Fueling guidelines for strength, endurance, and performance:

Before training: Small carbohydrate + high quality protein 30-60 minutes before intense exercise in these quantities: 1 gram of carbohydrate per 2.2lbs of body weight X each hour of length of training and protein, 10-20 grams for one hour, or 20-40 grams for longer than one hour.

After intense training: during your training week you have plenty of time to reload glycogen levels in your body. There is no need to consume simple sugars; instead consume 2 to 3 grams of complex carbohydrates and 1 gram of protein, per every 4.4lbs of body weight, every two hours, until dinner.

Peak performance foods are:

Fruits: Blueberries, cherries, raspberries, plums, kiwi, mango, pineapple, papaya, bananas, tart cherries, grapes, strawberries, apples, melons, and peaches; all in whole, fresh form, not canned.

Vegetables: Broccoli, carrots, kale, tomatoes, peppers, spinach, sweet potatoes, onions, collard greens, Swiss chard, and cabbage.

Whole grains: Steel cut oats, quinoa, barley, and brown rice. Be creful to not overdue these, especially if you are attempting to maintain a certain body weight, as grains make you gain.

Lean protein: Beans, fish, free-range chicken, grass-fed beef, turkey, pork tenderloin, wild game, and whey protein concentrate powder.

Spices: Turmeric, cinnamon, ginger, garlic, oregano, basil, and tea.

Fats: Coconut oil, olive oil, nuts, seeds, avocado, almond butter, ground flaxseed, wild caught salmon, tuna, cage free organic eggs, and occasionally 70%+ organic dark chocolate.

Dairy: Almond milk, coconut milk, rice milk, greek yogurt, and occasionally, cottage cheese. If you experience mucous buildup, omit the cottage cheese.

Now you are ready for your next challenge!

-2012 Debra Meszaros All rights reserved; no duplication without permission
DISCLAIMER: When you read through the diet and lifestyle information, you must know that everything within it is for informational purposes only and is not intended as a substitute for advice from your physician or other health care professional. I am making no attempt to prescribe any medical treatment. You should not use the information here for diagnosis or treatment of any health problem or for prescription of any medication or other treatment. The products and the claims made about specific products have not been evaluated by the United States Food and Drug Administration and are not intended to diagnose, treat, cure or prevent disease. You should consult with a healthcare professional before starting any diet, exercise or supplementation program, before taking any medication, or if you have or suspect you might have a health problem. Confirm the safety of any supplements with your M.D., N.D. or pharmacist (healthcare professional). Some information given is solely an opinion, thought and or conclusion based on experiences, trials, tests, assessments or other available sources of information. I do not make any guarantees or promises with regard to results. I may discuss substances that have not been subject to double blind clinical studies or FDA approval or regulation. You assume the responsibility for the decision to take any natural remedy.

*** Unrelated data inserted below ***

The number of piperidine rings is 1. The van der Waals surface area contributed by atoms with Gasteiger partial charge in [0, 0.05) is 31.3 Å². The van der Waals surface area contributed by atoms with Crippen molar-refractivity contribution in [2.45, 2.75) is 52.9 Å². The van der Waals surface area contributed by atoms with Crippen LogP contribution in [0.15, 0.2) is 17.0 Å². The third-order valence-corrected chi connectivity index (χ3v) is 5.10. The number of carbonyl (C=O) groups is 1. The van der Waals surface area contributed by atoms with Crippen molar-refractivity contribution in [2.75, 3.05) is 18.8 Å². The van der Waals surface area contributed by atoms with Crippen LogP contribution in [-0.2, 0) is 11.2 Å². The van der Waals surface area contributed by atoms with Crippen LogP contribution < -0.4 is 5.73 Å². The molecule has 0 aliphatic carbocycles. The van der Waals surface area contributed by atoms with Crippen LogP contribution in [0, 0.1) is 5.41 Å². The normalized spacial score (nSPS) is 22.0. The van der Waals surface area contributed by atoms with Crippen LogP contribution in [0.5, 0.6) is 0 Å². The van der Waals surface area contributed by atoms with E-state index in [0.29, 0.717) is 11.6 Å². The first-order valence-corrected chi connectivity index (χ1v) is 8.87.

You and only you are responsible if you choose to do anything with the information you have read. You do so at your own risk. Use your intelligence to make the decisions that are right for you. Consulting a naturopathic doctor is strongly advised especially if you have any existing disease or condition.